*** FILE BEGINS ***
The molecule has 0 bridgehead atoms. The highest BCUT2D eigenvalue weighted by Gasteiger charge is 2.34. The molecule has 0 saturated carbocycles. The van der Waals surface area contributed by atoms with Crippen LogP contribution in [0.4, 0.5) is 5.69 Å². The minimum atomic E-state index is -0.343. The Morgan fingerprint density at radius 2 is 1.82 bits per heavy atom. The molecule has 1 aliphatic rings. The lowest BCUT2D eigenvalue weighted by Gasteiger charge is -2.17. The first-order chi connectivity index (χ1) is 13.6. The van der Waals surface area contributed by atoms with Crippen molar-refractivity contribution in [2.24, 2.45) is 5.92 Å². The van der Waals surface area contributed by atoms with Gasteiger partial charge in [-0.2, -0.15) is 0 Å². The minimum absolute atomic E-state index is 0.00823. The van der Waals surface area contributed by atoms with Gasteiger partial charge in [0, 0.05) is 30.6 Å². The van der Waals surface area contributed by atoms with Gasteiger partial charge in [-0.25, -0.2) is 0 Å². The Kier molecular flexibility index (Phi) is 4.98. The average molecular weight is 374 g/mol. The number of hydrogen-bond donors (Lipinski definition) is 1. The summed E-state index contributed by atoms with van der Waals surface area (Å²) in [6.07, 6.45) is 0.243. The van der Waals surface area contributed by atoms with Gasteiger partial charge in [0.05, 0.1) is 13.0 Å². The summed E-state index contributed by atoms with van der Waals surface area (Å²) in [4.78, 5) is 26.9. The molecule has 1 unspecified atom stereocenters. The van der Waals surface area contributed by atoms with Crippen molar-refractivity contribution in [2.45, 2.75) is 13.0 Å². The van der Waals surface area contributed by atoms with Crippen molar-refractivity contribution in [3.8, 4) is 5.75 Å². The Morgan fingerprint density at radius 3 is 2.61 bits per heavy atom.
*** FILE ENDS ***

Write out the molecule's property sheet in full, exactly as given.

The molecule has 0 bridgehead atoms. The highest BCUT2D eigenvalue weighted by Gasteiger charge is 2.34. The molecule has 0 saturated carbocycles. The van der Waals surface area contributed by atoms with Crippen LogP contribution in [0.4, 0.5) is 5.69 Å². The minimum atomic E-state index is -0.343. The Morgan fingerprint density at radius 2 is 1.82 bits per heavy atom. The molecule has 1 aliphatic rings. The lowest BCUT2D eigenvalue weighted by Gasteiger charge is -2.17. The first-order chi connectivity index (χ1) is 13.6. The van der Waals surface area contributed by atoms with Crippen molar-refractivity contribution in [2.24, 2.45) is 5.92 Å². The van der Waals surface area contributed by atoms with Gasteiger partial charge in [-0.2, -0.15) is 0 Å². The minimum absolute atomic E-state index is 0.00823. The van der Waals surface area contributed by atoms with Gasteiger partial charge in [0, 0.05) is 30.6 Å². The van der Waals surface area contributed by atoms with Gasteiger partial charge in [-0.25, -0.2) is 0 Å². The Kier molecular flexibility index (Phi) is 4.98. The average molecular weight is 374 g/mol. The number of hydrogen-bond donors (Lipinski definition) is 1. The summed E-state index contributed by atoms with van der Waals surface area (Å²) in [6.07, 6.45) is 0.243. The van der Waals surface area contributed by atoms with Gasteiger partial charge in [0.05, 0.1) is 13.0 Å². The summed E-state index contributed by atoms with van der Waals surface area (Å²) in [4.78, 5) is 26.9. The molecule has 1 unspecified atom stereocenters. The van der Waals surface area contributed by atoms with Crippen molar-refractivity contribution in [2.45, 2.75) is 13.0 Å². The van der Waals surface area contributed by atoms with Crippen molar-refractivity contribution in [3.8, 4) is 5.75 Å². The Morgan fingerprint density at radius 3 is 2.61 bits per heavy atom.